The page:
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Mount Sinai School of Medicine

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Superfund Research Program

Organochlorine Disruption of the Wnt Gene Pathway in the Female Reproductive Tract

Project Leader: David Sassoon
Grant Number: P42ES007384
Funding Period: 2001 - 2006

Project-Specific Links

Project Summary (2001-2006)

This project is examining a unique gene-environment interaction and its effect on development, namely the control by hormonally active organochlorines (OCs) of WNT genes in uterine growth and function. Loss of Wnt7a heterozygous females causes development of endometrial malformations resembling a precancerous condition (polycystic glandular hyperplasia) commonly found in post-menopausal women. Investigators are examining the action of OC compounds, typical of Hudson River contaminants in both normal (wild type) and mutant WNT animals. It is believed that OCs will exert similar effects to those that have been observed with the synthetic estrogen, DES. Specifically, project investigators hypothesize that OCs can de-regulate the normal pattern of Wnt gene expression, either during development or in the adult, leading to uterine, cervical or vaginal deformities. Further, the researchers propose that mice carrying deletions in one or several WNT genes will be more vulnerable to the effects of OC exposure. It has been shown that Wnt 5,5a, and 7a are regulated by steroid hormones and direct the correct development and cytoarchitecture of the reproductive tract. Project investigators are testing the effects of two OCs with opposing estrogenic properties: o,p'-DDT (estrogenic) and 3,3',4,4'-tetrachlorobiphenyl (anti-estrogenic). First, the scientists are characterizing and comparing Wnt gene expression in wild type female mice following treatment with these two environmental estrogens. Second, they will assess molecular and cellular effects of these two OC compounds Wnt mutant mice, heterozygous in one, two, or three Wnt 4,5, and 7a gene loci.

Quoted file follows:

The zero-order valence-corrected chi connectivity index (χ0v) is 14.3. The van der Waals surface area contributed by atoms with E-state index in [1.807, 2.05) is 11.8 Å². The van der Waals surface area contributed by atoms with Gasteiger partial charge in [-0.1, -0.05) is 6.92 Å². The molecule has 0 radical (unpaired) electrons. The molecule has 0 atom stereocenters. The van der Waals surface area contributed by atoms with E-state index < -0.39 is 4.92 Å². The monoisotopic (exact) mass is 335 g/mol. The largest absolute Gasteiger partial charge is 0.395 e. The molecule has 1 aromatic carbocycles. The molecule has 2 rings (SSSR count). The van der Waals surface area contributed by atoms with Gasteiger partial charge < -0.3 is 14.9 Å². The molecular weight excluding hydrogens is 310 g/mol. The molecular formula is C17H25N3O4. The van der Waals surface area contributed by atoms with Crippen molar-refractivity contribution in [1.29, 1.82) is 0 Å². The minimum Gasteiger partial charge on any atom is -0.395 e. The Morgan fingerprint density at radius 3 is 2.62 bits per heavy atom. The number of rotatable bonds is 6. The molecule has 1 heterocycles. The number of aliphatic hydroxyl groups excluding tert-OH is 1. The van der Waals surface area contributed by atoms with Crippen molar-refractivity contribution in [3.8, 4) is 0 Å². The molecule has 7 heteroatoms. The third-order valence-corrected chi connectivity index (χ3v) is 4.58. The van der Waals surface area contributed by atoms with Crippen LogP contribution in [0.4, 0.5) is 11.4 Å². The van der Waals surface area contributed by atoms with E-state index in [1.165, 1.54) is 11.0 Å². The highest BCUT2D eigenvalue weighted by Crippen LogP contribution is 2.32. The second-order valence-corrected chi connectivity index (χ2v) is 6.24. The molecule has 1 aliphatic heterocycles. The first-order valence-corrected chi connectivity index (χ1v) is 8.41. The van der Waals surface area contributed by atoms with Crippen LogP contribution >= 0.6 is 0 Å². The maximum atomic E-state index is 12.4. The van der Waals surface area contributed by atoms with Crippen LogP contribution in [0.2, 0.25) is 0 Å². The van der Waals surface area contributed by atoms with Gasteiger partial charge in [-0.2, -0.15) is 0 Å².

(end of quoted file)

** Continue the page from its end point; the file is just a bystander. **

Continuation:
These findings will elucidate a new mechanism of action for OC residues common in Superfund hazardous waste sites. Both exposures and phenotypes will shed new light upon the role of OCs in human carcinogenesis and developmental toxicity. The data will have important implications for policy decisions pertaining to the management of OCs at Superfund sites.

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